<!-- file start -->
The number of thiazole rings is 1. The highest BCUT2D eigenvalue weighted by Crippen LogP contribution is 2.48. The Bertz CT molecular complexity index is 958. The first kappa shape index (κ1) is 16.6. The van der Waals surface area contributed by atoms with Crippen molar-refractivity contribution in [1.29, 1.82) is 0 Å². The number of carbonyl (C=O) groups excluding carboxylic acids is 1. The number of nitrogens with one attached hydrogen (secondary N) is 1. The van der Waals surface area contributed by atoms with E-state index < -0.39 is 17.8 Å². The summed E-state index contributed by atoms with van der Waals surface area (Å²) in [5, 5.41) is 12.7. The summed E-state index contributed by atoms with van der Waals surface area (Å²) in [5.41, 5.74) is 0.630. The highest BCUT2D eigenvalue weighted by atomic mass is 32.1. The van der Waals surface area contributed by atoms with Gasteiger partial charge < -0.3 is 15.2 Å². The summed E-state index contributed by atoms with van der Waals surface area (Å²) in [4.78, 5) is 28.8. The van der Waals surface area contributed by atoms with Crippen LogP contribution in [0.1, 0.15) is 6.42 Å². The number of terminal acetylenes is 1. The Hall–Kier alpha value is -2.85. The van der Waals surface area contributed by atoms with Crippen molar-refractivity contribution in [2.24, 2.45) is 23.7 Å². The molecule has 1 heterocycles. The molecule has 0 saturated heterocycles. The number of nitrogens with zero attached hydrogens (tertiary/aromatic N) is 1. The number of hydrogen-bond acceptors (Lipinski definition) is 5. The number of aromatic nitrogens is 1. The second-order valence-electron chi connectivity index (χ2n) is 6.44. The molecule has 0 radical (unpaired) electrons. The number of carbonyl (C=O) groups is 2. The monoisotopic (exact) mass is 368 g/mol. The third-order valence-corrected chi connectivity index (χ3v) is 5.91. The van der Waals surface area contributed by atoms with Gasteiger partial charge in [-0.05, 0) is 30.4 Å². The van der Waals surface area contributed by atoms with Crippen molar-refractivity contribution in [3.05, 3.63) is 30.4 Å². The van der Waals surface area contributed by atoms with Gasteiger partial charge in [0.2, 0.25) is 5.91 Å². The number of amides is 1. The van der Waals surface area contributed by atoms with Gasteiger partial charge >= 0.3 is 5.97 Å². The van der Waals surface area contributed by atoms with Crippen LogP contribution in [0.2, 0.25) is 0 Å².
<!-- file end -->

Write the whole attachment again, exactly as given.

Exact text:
The number of thiazole rings is 1. The highest BCUT2D eigenvalue weighted by Crippen LogP contribution is 2.48. The Bertz CT molecular complexity index is 958. The first kappa shape index (κ1) is 16.6. The van der Waals surface area contributed by atoms with Crippen molar-refractivity contribution in [1.29, 1.82) is 0 Å². The number of carbonyl (C=O) groups excluding carboxylic acids is 1. The number of nitrogens with one attached hydrogen (secondary N) is 1. The van der Waals surface area contributed by atoms with E-state index < -0.39 is 17.8 Å². The summed E-state index contributed by atoms with van der Waals surface area (Å²) in [5, 5.41) is 12.7. The summed E-state index contributed by atoms with van der Waals surface area (Å²) in [5.41, 5.74) is 0.630. The highest BCUT2D eigenvalue weighted by atomic mass is 32.1. The van der Waals surface area contributed by atoms with Gasteiger partial charge < -0.3 is 15.2 Å². The summed E-state index contributed by atoms with van der Waals surface area (Å²) in [4.78, 5) is 28.8. The van der Waals surface area contributed by atoms with Crippen LogP contribution in [0.1, 0.15) is 6.42 Å². The number of terminal acetylenes is 1. The Hall–Kier alpha value is -2.85. The van der Waals surface area contributed by atoms with Crippen molar-refractivity contribution in [2.24, 2.45) is 23.7 Å². The molecule has 1 heterocycles. The molecule has 0 saturated heterocycles. The number of nitrogens with zero attached hydrogens (tertiary/aromatic N) is 1. The number of hydrogen-bond acceptors (Lipinski definition) is 5. The number of aromatic nitrogens is 1. The second-order valence-electron chi connectivity index (χ2n) is 6.44. The molecule has 0 radical (unpaired) electrons. The number of carbonyl (C=O) groups is 2. The monoisotopic (exact) mass is 368 g/mol. The third-order valence-corrected chi connectivity index (χ3v) is 5.91. The van der Waals surface area contributed by atoms with Gasteiger partial charge in [-0.05, 0) is 30.4 Å². The van der Waals surface area contributed by atoms with Crippen molar-refractivity contribution in [3.05, 3.63) is 30.4 Å². The van der Waals surface area contributed by atoms with Gasteiger partial charge in [0.2, 0.25) is 5.91 Å². The number of amides is 1. The van der Waals surface area contributed by atoms with Gasteiger partial charge >= 0.3 is 5.97 Å². The van der Waals surface area contributed by atoms with Crippen LogP contribution in [0.2, 0.25) is 0 Å².